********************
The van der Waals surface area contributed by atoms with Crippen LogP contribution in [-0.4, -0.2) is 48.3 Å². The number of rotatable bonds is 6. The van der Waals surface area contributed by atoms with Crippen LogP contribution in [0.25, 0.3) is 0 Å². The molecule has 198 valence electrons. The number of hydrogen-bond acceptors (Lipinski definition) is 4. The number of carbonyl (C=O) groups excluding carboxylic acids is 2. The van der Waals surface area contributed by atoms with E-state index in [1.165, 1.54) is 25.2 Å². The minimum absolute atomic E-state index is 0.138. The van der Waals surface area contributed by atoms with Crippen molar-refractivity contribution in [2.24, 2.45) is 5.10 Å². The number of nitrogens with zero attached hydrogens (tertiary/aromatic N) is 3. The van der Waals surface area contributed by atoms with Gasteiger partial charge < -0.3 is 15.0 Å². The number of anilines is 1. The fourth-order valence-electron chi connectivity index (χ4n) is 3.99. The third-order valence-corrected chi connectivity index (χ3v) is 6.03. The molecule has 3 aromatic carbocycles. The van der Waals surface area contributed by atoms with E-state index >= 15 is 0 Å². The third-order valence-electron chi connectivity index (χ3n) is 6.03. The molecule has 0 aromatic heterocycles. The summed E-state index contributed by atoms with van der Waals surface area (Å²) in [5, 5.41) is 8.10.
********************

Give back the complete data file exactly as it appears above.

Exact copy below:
The van der Waals surface area contributed by atoms with Crippen LogP contribution in [-0.4, -0.2) is 48.3 Å². The number of rotatable bonds is 6. The van der Waals surface area contributed by atoms with Crippen LogP contribution in [0.25, 0.3) is 0 Å². The molecule has 198 valence electrons. The number of hydrogen-bond acceptors (Lipinski definition) is 4. The number of carbonyl (C=O) groups excluding carboxylic acids is 2. The van der Waals surface area contributed by atoms with E-state index in [1.165, 1.54) is 25.2 Å². The minimum absolute atomic E-state index is 0.138. The van der Waals surface area contributed by atoms with Crippen molar-refractivity contribution in [2.24, 2.45) is 5.10 Å². The number of nitrogens with zero attached hydrogens (tertiary/aromatic N) is 3. The van der Waals surface area contributed by atoms with Gasteiger partial charge < -0.3 is 15.0 Å². The number of anilines is 1. The fourth-order valence-electron chi connectivity index (χ4n) is 3.99. The third-order valence-corrected chi connectivity index (χ3v) is 6.03. The molecule has 3 aromatic carbocycles. The van der Waals surface area contributed by atoms with E-state index >= 15 is 0 Å². The third-order valence-electron chi connectivity index (χ3n) is 6.03. The molecule has 0 aromatic heterocycles. The summed E-state index contributed by atoms with van der Waals surface area (Å²) in [5, 5.41) is 8.10.